[mercury-users] Error detection rate in Mercury vs Other Languages (esp C++ and Python)

Peter Ross pro at missioncriticalit.com
Sat Dec 3 09:57:49 AEDT 2011

On 3 December 2011 04:12, Chris King <colanderman at gmail.com> wrote:
> On Fri, Dec 2, 2011 at 12:40 AM, Peter Ross <pro at missioncriticalit.com> wrote:
>> I do most of my development in Java and Mercury.  In Java it is much
>> more likely for the program to compile, but much more likely to throw
>> an exception the first time you run the program.
> I'd like to chime in though that Mercury's failure model lets a
> particularly pernicious class of bugs slip through easily; namely,
> those bugs in which you expect a result from some predicate but
> receive none, i.e., a predicate is failing for the wrong reason.  To
> give a specific example:
> % Set X -> Y in the map only if X < Y.
> :- func set_mapping(int, int, map(int, int)) = map(int, int) is semidet.
> set_mapping(X, Y, Map0) = map.insert(X, Y, Map0) :- X < Y.
> set_mapping(3, 5) will spuriously fail in the event that 3 was already
> in the map.  Obviously the programmer meant to use map.set (which
> can't fail) instead of map.update (which can fail), but Mercury
> doesn't catch this.  (Of course, one can use the declarative debugger
> to easily track down the bug, but that requires that the bug be
> caught, and failure bugs can be buried deep in a program and exhibit
> themselves subtly.)
> In Java and similar languages, where failure is often indicated by an
> exception (or null result, which would trigger an exception), the
> above error would be caught at compile time (assuming checked
> exceptions) or produce a backtrace at runtime.  Of course, the
> programmer could have wrapped the whole function in a try/catch which
> ignores all exceptions, but this is explicit and a well-known code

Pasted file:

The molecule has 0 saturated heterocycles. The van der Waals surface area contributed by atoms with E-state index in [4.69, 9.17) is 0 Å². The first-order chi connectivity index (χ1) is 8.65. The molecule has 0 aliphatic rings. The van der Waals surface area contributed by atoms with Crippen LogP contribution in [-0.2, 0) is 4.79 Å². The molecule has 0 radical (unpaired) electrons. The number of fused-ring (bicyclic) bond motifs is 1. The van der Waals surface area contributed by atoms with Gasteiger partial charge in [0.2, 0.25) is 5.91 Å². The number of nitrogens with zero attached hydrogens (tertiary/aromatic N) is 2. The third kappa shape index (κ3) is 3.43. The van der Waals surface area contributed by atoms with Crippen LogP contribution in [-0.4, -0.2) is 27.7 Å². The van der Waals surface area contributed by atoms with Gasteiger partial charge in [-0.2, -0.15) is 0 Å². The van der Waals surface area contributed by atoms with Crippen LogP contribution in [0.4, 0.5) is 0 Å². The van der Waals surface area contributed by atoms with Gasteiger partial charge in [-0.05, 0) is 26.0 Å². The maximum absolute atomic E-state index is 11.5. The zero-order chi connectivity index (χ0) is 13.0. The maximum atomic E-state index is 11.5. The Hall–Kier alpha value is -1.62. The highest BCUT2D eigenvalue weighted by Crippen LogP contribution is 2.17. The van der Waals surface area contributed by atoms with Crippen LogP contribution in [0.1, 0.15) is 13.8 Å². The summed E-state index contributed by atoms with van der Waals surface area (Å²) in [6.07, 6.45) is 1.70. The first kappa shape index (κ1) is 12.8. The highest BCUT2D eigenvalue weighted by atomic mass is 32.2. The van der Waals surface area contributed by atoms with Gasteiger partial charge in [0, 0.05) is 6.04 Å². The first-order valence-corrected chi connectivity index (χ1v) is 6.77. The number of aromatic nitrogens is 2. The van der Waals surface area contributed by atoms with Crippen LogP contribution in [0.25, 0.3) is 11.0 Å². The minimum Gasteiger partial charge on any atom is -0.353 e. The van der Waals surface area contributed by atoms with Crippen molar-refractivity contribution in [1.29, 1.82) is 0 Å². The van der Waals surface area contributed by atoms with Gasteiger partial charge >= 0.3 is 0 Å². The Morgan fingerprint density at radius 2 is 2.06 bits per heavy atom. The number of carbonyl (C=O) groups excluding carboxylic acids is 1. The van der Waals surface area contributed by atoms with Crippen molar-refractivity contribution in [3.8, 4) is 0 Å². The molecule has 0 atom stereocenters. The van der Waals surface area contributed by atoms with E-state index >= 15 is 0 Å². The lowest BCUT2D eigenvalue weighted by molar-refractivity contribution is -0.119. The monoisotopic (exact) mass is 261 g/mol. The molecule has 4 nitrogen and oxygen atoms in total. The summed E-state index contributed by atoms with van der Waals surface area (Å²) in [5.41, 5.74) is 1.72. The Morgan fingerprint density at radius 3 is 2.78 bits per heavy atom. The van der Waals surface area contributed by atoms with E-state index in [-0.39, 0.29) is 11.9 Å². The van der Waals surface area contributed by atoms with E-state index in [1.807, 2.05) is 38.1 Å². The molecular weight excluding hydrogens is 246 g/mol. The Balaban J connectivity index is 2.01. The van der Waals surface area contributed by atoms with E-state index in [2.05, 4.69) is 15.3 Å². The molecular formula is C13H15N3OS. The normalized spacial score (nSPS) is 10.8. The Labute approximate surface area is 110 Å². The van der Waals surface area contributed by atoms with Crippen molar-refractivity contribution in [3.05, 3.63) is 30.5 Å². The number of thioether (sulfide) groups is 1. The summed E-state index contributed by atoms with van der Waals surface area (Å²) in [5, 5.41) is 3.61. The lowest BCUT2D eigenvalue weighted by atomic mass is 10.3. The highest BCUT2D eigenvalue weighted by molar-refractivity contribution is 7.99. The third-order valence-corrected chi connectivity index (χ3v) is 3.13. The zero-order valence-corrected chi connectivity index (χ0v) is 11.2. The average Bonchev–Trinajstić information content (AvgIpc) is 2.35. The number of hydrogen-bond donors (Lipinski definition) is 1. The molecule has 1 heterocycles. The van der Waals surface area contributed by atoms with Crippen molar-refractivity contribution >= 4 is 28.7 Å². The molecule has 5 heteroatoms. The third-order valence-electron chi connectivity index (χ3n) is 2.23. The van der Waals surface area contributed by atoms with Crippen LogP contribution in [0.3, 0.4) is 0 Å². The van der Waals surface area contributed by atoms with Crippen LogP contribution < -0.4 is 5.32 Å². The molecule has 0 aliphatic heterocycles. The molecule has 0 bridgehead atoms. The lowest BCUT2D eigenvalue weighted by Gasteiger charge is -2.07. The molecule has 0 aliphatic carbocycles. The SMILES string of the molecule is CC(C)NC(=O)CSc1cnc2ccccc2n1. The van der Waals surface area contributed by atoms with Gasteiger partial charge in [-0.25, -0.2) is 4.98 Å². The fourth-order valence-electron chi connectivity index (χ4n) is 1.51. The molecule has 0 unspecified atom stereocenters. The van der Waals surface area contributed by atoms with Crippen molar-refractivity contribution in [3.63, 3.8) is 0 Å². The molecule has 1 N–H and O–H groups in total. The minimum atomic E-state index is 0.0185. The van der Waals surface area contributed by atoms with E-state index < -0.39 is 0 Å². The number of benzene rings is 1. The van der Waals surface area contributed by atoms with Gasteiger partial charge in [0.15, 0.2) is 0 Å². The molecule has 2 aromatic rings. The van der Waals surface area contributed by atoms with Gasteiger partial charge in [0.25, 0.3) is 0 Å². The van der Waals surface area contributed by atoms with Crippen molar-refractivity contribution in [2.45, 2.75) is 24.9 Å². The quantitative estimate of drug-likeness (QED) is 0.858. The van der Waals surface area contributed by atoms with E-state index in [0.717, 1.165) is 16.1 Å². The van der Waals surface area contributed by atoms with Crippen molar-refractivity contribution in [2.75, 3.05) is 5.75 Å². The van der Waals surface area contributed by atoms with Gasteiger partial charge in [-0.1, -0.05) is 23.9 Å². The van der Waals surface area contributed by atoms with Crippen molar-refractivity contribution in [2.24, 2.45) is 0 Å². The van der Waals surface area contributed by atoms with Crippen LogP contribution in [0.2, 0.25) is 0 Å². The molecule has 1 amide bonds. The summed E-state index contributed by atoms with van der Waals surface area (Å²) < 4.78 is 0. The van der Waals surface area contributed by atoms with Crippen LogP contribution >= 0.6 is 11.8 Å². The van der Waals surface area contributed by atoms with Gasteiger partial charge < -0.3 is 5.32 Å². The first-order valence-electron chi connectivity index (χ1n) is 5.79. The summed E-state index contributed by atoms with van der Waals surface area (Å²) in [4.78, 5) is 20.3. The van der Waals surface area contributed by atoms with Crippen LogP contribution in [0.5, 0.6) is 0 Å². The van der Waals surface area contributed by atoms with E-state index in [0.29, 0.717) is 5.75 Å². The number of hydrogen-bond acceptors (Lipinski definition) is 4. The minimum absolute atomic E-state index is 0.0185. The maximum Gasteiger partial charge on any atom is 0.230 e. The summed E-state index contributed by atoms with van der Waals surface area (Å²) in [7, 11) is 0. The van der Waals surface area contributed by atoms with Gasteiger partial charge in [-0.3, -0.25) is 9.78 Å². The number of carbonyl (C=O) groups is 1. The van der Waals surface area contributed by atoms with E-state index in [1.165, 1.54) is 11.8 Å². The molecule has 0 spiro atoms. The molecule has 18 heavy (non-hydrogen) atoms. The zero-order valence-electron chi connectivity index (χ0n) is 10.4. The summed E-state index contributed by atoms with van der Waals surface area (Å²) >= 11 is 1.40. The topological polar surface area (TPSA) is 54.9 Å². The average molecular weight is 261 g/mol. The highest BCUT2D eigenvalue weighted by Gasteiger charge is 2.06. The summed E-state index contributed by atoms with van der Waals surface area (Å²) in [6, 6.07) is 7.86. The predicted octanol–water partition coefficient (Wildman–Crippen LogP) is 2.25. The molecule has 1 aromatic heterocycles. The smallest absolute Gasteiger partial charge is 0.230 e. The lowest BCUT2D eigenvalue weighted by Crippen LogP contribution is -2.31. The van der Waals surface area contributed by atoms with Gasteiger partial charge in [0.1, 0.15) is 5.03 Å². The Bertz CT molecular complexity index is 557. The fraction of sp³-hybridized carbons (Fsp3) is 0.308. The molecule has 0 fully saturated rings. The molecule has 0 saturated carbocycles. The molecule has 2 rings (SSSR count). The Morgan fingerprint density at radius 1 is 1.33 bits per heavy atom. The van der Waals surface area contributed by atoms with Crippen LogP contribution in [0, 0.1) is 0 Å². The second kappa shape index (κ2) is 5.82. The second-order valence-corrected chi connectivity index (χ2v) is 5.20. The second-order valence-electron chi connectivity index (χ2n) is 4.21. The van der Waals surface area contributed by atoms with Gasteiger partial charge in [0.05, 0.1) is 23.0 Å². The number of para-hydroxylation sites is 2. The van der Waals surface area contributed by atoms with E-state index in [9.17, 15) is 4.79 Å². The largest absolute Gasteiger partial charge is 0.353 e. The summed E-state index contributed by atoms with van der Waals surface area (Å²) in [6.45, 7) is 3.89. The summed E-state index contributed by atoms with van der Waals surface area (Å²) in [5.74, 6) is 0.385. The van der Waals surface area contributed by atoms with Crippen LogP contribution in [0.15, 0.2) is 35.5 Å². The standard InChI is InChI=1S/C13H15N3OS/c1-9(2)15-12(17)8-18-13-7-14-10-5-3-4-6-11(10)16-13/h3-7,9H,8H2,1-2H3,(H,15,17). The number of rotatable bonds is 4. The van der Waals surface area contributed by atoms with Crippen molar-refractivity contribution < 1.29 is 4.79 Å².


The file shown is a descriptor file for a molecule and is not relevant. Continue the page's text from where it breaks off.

> smell.
[snip - example]

> This means that large "semidet" (or "nondet") procedures *without*
> either at least one declared "det" (or "multi") mode or prolific
> "require_det" checks should be considered a code smell in Mercury,
> just like explicitly ignoring exceptions is considered a code smell in
> Java.  Here I would say Java has a leg up on Mercury, because its code
> smell is in the *presence* of certain code, while Mercury's is in the
> *absence* of certain code.
I agree that semidet code is the hardest to write correctly because of
unexpected failures.  I have to admit that I rarely get caught out
with the examples you gave, mainly because I explicitly think for
every call whether or not it should fail, and call the version of the
library predicate.

What does catch me out is the following

map.det_lookup(Map, "key1", V)
... lots more code ...
map.det_lookup(Map, "key2", V)

Here both of my calls are det but there is an implicit unification
between the result of the two lookups.  Obviously V should be named V1
and V2.

One thing I would highly recommend though is to make semidet code
which depends on the cases of a type use a deterministic switch
followed by your semidet failure code.

:- type t
  ---> f
  ;     g.

require_det (
  ( X = f,
    Succeed = yes
  ; X = g,
    Succeed = no
Succeed = yes.

The reason I do this is that if at a later date you add a new
alternative type to t, you want the compiler to point out to you need
to handle the new alternative.

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